On April 28, 2008, the half-clothed body of a woman was found dead in a ditch outside of KwaThema, Gauteng, South Africa. Hers wasn’t the first body to be found in that area, known to be a dumping ground where local gangs took their victims. Hers wasn’t the only female body to be raped and murdered in South Africa in the early 2000s, either. Yet, her killing shocked the country – and the world. What stood out about this particular body was that is belonged to Eudy Simelane, a well-known former player on the South African national football team, the Springs Home Sweepers.
Eudy Simelane, born on March 11, 1977, was 31 years old at the time of her death. She had just accepted a job at a law firm in Pretoria, having finished a successful career playing soccer. She was also a coach for four other teams and was studying to be a referee for the 2010 FIFA World Cup. In the time before her death, she was also well known for being one of the first woman to live openly as a lesbian in KwaThema. She was an equal rights activist and a bold voice in a cacophony of injustice against LGBTI persons.
The night before April 28, 2008, Eudy was leaving a pub and robbed of her mobile phone, shoes and cash. She allegedly recognized one of her attackers before being beaten, gang-raped and stabbed 25 times in the face, chest and legs, including the soles of her feet. According to the international poverty relief NGO, ActionAid, backed by the South African Human Rights Commission, Eudy was targeted because she was well-known to be gay. In their 2009 report, they labeled her murder a hate crime.
Four suspects were put on trial, a legal process that lasted an excruciating 16 months. On February 11, 2009, Thato Mphuthi pled guilty to rape and murder and was sentenced to 32 years in prison. Another, 24-year-old Themba Mvubu, was convicted of murder, rape and robbery and got life plus 35 years in prison. Called out by the judge for not showing any remorse, he said to reporters while being led out of the courtroom, “I’m not sorry.” The other two men tried, Khumbulani Magagula, 22, and Johannes Mahlangu, 18, were acquitted. Judge Ratha Mokgoatlheng told the court, “She was stripped naked, stabbed, assaulted, raped. What more indignity can a person endure?”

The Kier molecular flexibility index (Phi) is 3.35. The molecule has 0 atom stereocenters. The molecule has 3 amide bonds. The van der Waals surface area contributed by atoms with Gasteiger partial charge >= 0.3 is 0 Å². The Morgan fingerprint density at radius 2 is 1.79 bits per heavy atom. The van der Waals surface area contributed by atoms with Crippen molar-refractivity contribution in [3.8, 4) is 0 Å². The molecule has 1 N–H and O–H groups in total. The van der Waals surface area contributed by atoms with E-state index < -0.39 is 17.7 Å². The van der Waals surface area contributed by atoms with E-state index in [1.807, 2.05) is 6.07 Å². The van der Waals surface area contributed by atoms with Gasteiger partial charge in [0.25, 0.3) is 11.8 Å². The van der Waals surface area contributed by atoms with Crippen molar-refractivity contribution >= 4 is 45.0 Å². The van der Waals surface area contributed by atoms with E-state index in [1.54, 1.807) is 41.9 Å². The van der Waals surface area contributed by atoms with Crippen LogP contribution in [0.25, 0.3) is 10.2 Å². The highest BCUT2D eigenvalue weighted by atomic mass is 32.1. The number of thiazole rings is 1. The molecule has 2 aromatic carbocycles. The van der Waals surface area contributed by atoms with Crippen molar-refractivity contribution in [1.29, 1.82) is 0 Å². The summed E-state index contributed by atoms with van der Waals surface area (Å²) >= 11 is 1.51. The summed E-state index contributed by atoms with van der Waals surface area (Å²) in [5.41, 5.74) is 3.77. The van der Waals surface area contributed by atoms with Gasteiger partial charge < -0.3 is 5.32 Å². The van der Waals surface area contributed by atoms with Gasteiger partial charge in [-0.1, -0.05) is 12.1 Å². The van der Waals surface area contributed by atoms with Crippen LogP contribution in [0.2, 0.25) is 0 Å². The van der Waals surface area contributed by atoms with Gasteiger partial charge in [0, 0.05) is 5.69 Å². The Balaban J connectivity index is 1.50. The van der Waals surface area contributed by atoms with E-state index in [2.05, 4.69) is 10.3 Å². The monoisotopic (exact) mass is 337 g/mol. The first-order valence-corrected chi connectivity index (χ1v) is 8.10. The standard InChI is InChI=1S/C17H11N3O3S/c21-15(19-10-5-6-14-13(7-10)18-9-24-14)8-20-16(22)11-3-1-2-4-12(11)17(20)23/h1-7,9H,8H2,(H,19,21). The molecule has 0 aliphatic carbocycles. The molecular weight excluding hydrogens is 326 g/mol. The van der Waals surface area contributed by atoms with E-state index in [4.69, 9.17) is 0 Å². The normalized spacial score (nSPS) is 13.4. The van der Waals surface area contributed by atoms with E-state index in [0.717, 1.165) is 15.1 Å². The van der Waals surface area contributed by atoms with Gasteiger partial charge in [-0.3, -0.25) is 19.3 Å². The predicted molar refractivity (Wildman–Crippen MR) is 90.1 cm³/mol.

Eudy’s death happened amidst a wave of violence against lesbians in South Africa, and it continued to rise despite her notoriety. One of the most violent societies in the world at the time, 27,750 rapes had been committed in a six-month span in 2009, a rise of 10.4% at the time. There had been more than 30 reported murders of lesbians in South Africa, yet none of them saw any justice served. Eudy’s murder was the first to see a conviction. Even more shocking was the fact that South Africa had already made same-sex marriage legal – in fact, it was the fifth country in the world to do so. The country’s post-apartheid 1996 Constitution outlined a policy of equality for the entire nation, but at the time, South Africa’s society was deeply entrenched in homophobia on many levels – in educational and religious institutions, the criminal justice system and even within families. Police officers did not document assaults, and family members and religious officials either encouraged, allowed or perpetrated the crimes themselves.